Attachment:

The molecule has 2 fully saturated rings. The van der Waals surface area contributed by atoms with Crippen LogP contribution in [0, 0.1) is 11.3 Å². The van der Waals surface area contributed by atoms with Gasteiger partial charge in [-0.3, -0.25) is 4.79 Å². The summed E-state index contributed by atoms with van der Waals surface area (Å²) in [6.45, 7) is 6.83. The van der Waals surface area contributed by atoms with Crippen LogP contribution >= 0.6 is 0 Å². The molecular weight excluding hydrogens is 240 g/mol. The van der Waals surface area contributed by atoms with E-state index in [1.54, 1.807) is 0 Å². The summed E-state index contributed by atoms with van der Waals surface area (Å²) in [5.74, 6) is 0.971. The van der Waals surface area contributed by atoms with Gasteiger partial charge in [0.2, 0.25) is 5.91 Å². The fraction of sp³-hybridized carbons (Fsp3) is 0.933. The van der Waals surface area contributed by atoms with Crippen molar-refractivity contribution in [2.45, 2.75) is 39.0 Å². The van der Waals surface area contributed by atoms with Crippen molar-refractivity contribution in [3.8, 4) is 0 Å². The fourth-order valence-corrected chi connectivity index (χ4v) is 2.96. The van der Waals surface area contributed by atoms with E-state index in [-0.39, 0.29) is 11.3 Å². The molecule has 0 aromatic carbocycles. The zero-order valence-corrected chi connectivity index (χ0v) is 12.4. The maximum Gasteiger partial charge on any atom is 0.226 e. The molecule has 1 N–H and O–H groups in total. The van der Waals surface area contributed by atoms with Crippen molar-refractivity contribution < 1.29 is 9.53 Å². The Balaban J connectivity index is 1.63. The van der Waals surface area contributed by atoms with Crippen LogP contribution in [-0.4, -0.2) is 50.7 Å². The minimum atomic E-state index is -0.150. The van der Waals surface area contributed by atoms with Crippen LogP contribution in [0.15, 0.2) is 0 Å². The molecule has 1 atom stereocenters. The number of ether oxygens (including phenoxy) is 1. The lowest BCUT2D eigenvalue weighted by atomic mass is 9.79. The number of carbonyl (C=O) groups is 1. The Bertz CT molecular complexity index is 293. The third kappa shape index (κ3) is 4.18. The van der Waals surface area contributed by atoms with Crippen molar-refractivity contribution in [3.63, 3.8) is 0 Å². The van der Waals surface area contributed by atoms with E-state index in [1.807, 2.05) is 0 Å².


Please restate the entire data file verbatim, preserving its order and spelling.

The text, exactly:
The molecule has 2 fully saturated rings. The van der Waals surface area contributed by atoms with Crippen LogP contribution in [0, 0.1) is 11.3 Å². The van der Waals surface area contributed by atoms with Gasteiger partial charge in [-0.3, -0.25) is 4.79 Å². The summed E-state index contributed by atoms with van der Waals surface area (Å²) in [6.45, 7) is 6.83. The van der Waals surface area contributed by atoms with Crippen LogP contribution >= 0.6 is 0 Å². The molecular weight excluding hydrogens is 240 g/mol. The van der Waals surface area contributed by atoms with E-state index in [1.54, 1.807) is 0 Å². The summed E-state index contributed by atoms with van der Waals surface area (Å²) in [5.74, 6) is 0.971. The van der Waals surface area contributed by atoms with Gasteiger partial charge in [0.2, 0.25) is 5.91 Å². The fraction of sp³-hybridized carbons (Fsp3) is 0.933. The van der Waals surface area contributed by atoms with Crippen molar-refractivity contribution in [2.45, 2.75) is 39.0 Å². The van der Waals surface area contributed by atoms with Crippen molar-refractivity contribution in [3.8, 4) is 0 Å². The fourth-order valence-corrected chi connectivity index (χ4v) is 2.96. The van der Waals surface area contributed by atoms with E-state index in [-0.39, 0.29) is 11.3 Å². The molecule has 0 aromatic carbocycles. The zero-order valence-corrected chi connectivity index (χ0v) is 12.4. The maximum Gasteiger partial charge on any atom is 0.226 e. The molecule has 1 N–H and O–H groups in total. The van der Waals surface area contributed by atoms with Crippen molar-refractivity contribution < 1.29 is 9.53 Å². The Balaban J connectivity index is 1.63. The van der Waals surface area contributed by atoms with Crippen LogP contribution in [-0.4, -0.2) is 50.7 Å². The minimum atomic E-state index is -0.150. The van der Waals surface area contributed by atoms with Crippen LogP contribution in [0.15, 0.2) is 0 Å². The molecule has 1 atom stereocenters. The number of ether oxygens (including phenoxy) is 1. The lowest BCUT2D eigenvalue weighted by atomic mass is 9.79. The number of carbonyl (C=O) groups is 1. The Bertz CT molecular complexity index is 293. The third kappa shape index (κ3) is 4.18. The van der Waals surface area contributed by atoms with Crippen molar-refractivity contribution in [3.63, 3.8) is 0 Å². The van der Waals surface area contributed by atoms with E-state index in [1.807, 2.05) is 0 Å².